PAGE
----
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On the other side of the war

Logan and Viktoria Muehlman show photos sent from their family living in Ukraine, at their home in Columbia, Missouri, March 16, 2022.

It’s been nearly two months since Russia began its invasion of Ukraine and here in Columbia, Missouri, the world is less changed, but some Ukrainian families find themselves caught between two worlds.

Among the Ukrainian families in Columbia is business owner Yuri Rozenblat, his wife Olena Rozenblat and their family.

The Rozenblats follow the same anxious routine every morning: They text and call all their friends in Ukraine, check the news, text, call some more, drink some coffee, and go back to the news.

As their friends on the other end of the phone are going to bed, they’re heading to work and school.

When Russia first began its offensive in Ukraine, the Rozenblats were struggling to cope.

"[You] wake up and you grab your phone," says Yuri Rozenblat, "and make sure ... you can see people online. Well that means one thing, they are still alive."

Yuri Rozenblat runs My Automotive in Columbia. Olena Rozenblat works at University Hospital, and their daughter Viktoriya is a nursing student.

Now over a month in, the demands of running a small business, working in a hospital, and being a full-time nursing student are keeping the family busy, says Olena Rozenblat.

Viktoriya and Olena Rozenblat share their keepsakes from Ukraine, at the family business, My Automotive, in Columbia, Missouri.

"Believe me," she says, "last time I would be very angry if somebody in the Ukraine didn’t check at night and call me. It is at night for us, now I don’t care my phone is on every time. We don't shut the volume down when we go to bed."

Logan Muehlman worked in Ukraine as a Peace Corps volunteer a decade ago, where he met Viktoria, the woman he would marry. Viktoria's family was Logan's host family, so when the Russian invasion of the Crimea forced Logan out of Ukraine in 2014, she came with him.

Logan and Viktoria have visited Ukraine since 2014, with their most recent trip coming in February of this year, where they once again were forced to leave in a rush with the presence of Russia invading into Ukraine.

They made sure to take pictures of old family photos, not knowing if they would ever be able to see these memories, or their family members, ever again.

“People you know and love could die," said Logan Muehlman. "When you know that every time you talk to them could be the last time you talk to them, how do you deal with that? This is much more real when the rocket falls right next to the apartment building where they are living.”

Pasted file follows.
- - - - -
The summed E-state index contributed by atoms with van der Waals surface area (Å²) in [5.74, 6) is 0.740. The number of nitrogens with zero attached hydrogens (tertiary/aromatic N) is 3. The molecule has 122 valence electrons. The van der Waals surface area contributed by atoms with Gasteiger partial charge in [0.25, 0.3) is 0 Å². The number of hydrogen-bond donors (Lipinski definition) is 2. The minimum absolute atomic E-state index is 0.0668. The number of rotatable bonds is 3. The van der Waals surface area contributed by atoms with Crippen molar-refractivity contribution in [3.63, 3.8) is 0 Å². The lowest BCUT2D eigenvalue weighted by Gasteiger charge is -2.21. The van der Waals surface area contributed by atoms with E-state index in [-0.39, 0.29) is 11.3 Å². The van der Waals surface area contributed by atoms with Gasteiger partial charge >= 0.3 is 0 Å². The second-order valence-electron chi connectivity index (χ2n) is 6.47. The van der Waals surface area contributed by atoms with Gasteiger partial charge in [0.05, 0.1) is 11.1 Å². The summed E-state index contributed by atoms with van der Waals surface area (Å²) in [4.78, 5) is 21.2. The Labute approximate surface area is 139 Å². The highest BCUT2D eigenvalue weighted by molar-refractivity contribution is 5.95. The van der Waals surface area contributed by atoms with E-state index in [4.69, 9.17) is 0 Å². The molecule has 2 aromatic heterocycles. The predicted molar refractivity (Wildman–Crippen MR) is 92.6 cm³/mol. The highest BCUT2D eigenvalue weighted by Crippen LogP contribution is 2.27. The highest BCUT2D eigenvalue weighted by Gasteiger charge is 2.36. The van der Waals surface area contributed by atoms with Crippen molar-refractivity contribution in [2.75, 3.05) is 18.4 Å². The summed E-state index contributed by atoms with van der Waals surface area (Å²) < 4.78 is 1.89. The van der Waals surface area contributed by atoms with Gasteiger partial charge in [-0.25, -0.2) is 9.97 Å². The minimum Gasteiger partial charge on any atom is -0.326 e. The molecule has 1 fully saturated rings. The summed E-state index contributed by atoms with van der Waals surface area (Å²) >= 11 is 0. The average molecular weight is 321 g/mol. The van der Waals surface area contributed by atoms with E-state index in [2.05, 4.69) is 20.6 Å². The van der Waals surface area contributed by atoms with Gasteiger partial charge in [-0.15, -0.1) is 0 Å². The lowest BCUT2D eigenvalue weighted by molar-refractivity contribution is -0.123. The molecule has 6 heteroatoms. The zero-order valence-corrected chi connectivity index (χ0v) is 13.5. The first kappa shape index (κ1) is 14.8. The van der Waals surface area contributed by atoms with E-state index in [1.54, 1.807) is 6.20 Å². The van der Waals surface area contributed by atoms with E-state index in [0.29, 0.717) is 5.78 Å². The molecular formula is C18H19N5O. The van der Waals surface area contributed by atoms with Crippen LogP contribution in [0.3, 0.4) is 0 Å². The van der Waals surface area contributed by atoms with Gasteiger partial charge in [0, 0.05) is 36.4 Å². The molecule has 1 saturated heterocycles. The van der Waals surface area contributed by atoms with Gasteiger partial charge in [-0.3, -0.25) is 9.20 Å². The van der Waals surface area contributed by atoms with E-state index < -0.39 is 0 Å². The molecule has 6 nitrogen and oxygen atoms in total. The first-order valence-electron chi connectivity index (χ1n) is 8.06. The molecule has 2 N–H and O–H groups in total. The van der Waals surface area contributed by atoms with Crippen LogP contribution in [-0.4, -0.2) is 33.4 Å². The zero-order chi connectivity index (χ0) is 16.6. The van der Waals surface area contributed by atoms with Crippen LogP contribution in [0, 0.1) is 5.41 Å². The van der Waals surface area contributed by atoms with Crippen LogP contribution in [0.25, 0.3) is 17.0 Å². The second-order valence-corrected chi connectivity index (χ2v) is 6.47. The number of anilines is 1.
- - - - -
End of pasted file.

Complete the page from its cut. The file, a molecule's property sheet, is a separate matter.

Logan and Viktoria Muehlman pose with their baby daughter, dressed in Ukrainian attire. They display sunflowers on their dining room table, as a symbol for peace in Ukraine.

Despite being so far away from the war, Viktoria and Logan express their support for Ukraine here in the United States.

“Maybe our impact here is insignificant but it is all we can do, and we hope that it makes a difference. It’s great to have an emotional outlet instead of being on your phone reading the news all day.” Muehlman said.

While many members of the community come from Ukraine, with family members coming from all across the country, other members of the Columbia community lived their lives in Russia, and are now seeing how their family members on the opposite side of the war are doing.

Their unique world - the world that is a mixture of cultures, geography, family has changed in big ways and little ways.

Some of it is small things: like, not watching the same shows, having to charge your phone multiple times a day because you are so busy checking it, or sleeping with your phone ringer on loud.

The Rozenblats say they are happy they are still able to have communication with their family in Ukraine. They fear for a day when they may not be able to talk.

Things are bad, but they could get worse, so the Rozenblats say they’re just grateful they haven't gotten to the worse point yet. Yet. That’s a word the Rozenblats use often.

"It's weird. Conversations with friends and families, before it was like, 'Hey whats going? What's new? Where did you vacation? And stuff like that," says Yuri Rozenblat. "Now it's like, 'Hey is everything okay? Did they bomb? Did you hear anything? So that’s what kind of conversation we having right now."

The Rozenblats and the Muehlmans are caught between many realities. Like many Ukrainian families who are not in Ukraine.

"In the mean time, while everybody is playing big politics, Ukrainian people are dying by thousands," says Yuri Rozenblat. "So Ukrainians [are] ready to defend. I guess, 'Is the rest of the world ready'? is what the question is."

Meanwhile, the Rozenblats, the Muehlmans and Ukrainians like them have one vision: that of a free, safe, and democratic Ukraine.

*CORRECTION: The name of the Rozenblat family was updated and was originally incorrect. We apologize for the error.

Grace Pankey is a student at the University of Missouri School of Journalism. She's a member of the Missouri on Mic team.
Briana Heaney is a senior at the University of Missouri’s journalism school studying cross-platform editing and producing and minoring in economics.